Looking at the current player mix in 2 games that I’m running right now, I’ve realized that I’m running for what I consider to be the perfect party composition — 3 Slightly Overpowered/Dual Role Characters . Why is this the perfect sized party for me to run for?
- Having only 3 players lets them share the spotlight much more.
- 3 Players tend to work together more easily. If 2 players are in agreement, the 3rd usually goes along with the idea. Conversely, if one player has an idea or disagreement, it is easier to be heard and understood by 2 people with differing opinions rather than 4 people with differing opinions.
- This means there is less planning paralysis. If something is under major contention, they are able to take votes without getting tied.
- There are more chances for each character to be useful since there are less people to perform tasks. This makes the players feel more necessary to the group.
- If anyone plays a zookeeper character, it doesn’t feel like the PCs control an army — more like they have a regular sized group.
- Party roles are more easily defined. There is less room for 2 really talky type characters or 2 big tanks. If there is duplication of party roles (more on this later), then there is better definition of the roles.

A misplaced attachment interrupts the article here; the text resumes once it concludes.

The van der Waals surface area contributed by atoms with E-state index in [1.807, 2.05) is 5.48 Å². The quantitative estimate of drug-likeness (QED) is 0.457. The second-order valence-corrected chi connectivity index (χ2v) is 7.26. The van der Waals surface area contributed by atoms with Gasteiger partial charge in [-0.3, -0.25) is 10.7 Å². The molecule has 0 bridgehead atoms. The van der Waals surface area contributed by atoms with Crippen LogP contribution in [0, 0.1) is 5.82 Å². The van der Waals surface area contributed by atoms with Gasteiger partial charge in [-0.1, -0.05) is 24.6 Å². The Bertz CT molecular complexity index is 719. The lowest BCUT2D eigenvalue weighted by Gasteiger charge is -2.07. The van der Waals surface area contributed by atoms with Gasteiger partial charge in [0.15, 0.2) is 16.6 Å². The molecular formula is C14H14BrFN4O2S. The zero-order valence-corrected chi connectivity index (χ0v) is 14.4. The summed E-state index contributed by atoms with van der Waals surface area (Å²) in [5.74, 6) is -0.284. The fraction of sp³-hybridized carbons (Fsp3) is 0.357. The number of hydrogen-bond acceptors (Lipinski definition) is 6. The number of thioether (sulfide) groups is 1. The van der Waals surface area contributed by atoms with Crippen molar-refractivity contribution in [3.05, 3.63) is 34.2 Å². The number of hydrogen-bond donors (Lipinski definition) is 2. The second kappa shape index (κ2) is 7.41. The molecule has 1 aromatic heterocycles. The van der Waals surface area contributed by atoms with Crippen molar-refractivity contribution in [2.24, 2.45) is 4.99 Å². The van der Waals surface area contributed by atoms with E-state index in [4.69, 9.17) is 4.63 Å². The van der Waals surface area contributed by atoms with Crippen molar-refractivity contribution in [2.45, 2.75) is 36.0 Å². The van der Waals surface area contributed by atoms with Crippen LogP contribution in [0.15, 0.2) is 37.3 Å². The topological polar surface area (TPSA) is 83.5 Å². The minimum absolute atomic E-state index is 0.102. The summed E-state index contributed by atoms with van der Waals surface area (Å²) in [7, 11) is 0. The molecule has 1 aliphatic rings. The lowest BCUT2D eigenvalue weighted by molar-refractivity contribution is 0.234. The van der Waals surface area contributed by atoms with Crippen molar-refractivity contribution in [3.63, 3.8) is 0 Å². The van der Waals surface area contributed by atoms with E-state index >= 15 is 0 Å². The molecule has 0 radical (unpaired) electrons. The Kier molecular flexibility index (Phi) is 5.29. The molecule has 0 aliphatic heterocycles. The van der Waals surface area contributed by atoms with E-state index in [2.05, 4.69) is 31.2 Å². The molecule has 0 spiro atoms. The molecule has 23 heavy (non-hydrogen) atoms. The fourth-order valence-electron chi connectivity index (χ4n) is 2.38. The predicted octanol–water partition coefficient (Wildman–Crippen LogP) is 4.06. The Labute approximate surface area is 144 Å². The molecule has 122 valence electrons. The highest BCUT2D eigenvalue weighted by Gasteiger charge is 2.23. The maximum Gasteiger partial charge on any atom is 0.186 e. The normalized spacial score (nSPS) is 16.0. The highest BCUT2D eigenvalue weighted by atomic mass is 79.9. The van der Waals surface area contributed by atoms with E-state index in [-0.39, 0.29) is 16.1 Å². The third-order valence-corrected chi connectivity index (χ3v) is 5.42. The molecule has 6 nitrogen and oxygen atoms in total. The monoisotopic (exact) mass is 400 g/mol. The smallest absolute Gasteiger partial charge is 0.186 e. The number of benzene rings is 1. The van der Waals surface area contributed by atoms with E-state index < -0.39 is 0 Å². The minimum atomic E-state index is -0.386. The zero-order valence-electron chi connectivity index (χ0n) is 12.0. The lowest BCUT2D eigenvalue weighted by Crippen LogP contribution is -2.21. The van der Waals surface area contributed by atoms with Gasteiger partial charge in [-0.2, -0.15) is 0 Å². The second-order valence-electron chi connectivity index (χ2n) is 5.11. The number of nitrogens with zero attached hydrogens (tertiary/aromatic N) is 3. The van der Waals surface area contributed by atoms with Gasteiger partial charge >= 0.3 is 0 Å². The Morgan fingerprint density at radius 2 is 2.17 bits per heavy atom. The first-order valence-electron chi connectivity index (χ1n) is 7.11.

- 3 players makes it easier to run systems where you have to do more individualized calculations for experience, loot, or party participation.
- Characters that are Gestalt, have extra build points, or extra free special powers give many more options to the characters.
- Characters in games that are class based or have very specific roles don’t feel as one-dimensional.
- If characters share common game-necessary roles (healer, tank, negotiator, hacker, etc.) and have extra powers or roles in the game, then there is something for them to do if another player is already filling that role in this situation or their “turn” is over.
- If roles overlap, the opportunities to assist make more sense. (Why would the soldier with no major hacking skills help the hacker and how would he be of use?)
- I can throw fewer enemies at the characters (because there are fewer of them) and have faster combats.
- I can throw bigger/tougher enemies at the characters and have faster combats that mean more.
- There is more reason to believe that the characters are actually big-shots in the world, since they are overpowered or multi-classed.
- You can create themed games without taking away character options. “I want to run an all thieves-guild game. You are all thieves alongside whatever else you do.”
- Wimpier, or generalized or utilitarian classes, like the stereotypical D&D bard can become very useful if they have other combat options to back up their utilitarian classes.
This works really well for the games I run and enables me to do much more with my players. I’m not saying I will cap all my games at 3 people, but if I’m looking at a group of 5 or 6 people for a game, I think I’d rather split it into 2 different groups and run two different games.
I realize that this fits my play style and I also understand that my style isn’t for everyone. So I’d love to hear what you consider the perfect party composition to run for? How many players are too many or too few?Â What games do you run and how do the power levels play out in the game: overpowered, underpowered, or just right?